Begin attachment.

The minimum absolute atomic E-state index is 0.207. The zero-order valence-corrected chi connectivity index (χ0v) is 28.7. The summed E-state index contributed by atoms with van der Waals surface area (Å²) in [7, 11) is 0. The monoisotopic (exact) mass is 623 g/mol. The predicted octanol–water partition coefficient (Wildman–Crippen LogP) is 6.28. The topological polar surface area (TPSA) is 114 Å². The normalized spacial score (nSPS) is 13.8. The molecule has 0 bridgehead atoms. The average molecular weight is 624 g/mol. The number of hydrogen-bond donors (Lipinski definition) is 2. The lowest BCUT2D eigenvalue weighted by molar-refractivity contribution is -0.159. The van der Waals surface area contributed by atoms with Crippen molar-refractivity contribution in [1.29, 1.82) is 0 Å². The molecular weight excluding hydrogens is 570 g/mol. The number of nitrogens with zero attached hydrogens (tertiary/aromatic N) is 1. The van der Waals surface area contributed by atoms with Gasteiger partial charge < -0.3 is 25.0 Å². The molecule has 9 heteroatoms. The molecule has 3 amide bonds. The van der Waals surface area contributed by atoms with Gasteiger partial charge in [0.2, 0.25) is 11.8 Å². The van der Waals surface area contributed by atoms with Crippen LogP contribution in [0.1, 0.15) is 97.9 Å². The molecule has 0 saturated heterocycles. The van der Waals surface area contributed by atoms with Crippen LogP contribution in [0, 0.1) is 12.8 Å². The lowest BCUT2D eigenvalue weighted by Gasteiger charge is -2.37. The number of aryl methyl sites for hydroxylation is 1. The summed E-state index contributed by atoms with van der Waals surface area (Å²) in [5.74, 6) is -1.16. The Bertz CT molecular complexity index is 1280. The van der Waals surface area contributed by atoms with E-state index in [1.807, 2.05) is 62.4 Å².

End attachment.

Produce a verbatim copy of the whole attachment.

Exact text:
The minimum absolute atomic E-state index is 0.207. The zero-order valence-corrected chi connectivity index (χ0v) is 28.7. The summed E-state index contributed by atoms with van der Waals surface area (Å²) in [7, 11) is 0. The monoisotopic (exact) mass is 623 g/mol. The predicted octanol–water partition coefficient (Wildman–Crippen LogP) is 6.28. The topological polar surface area (TPSA) is 114 Å². The normalized spacial score (nSPS) is 13.8. The molecule has 0 bridgehead atoms. The average molecular weight is 624 g/mol. The number of hydrogen-bond donors (Lipinski definition) is 2. The lowest BCUT2D eigenvalue weighted by molar-refractivity contribution is -0.159. The van der Waals surface area contributed by atoms with Crippen molar-refractivity contribution in [1.29, 1.82) is 0 Å². The molecular weight excluding hydrogens is 570 g/mol. The number of nitrogens with zero attached hydrogens (tertiary/aromatic N) is 1. The van der Waals surface area contributed by atoms with Gasteiger partial charge < -0.3 is 25.0 Å². The molecule has 9 heteroatoms. The molecule has 3 amide bonds. The van der Waals surface area contributed by atoms with Gasteiger partial charge in [0.2, 0.25) is 11.8 Å². The van der Waals surface area contributed by atoms with Crippen LogP contribution in [0.1, 0.15) is 97.9 Å². The molecule has 0 saturated heterocycles. The van der Waals surface area contributed by atoms with Crippen LogP contribution in [0, 0.1) is 12.8 Å². The lowest BCUT2D eigenvalue weighted by Gasteiger charge is -2.37. The number of aryl methyl sites for hydroxylation is 1. The summed E-state index contributed by atoms with van der Waals surface area (Å²) in [5.74, 6) is -1.16. The Bertz CT molecular complexity index is 1280. The van der Waals surface area contributed by atoms with E-state index in [1.807, 2.05) is 62.4 Å².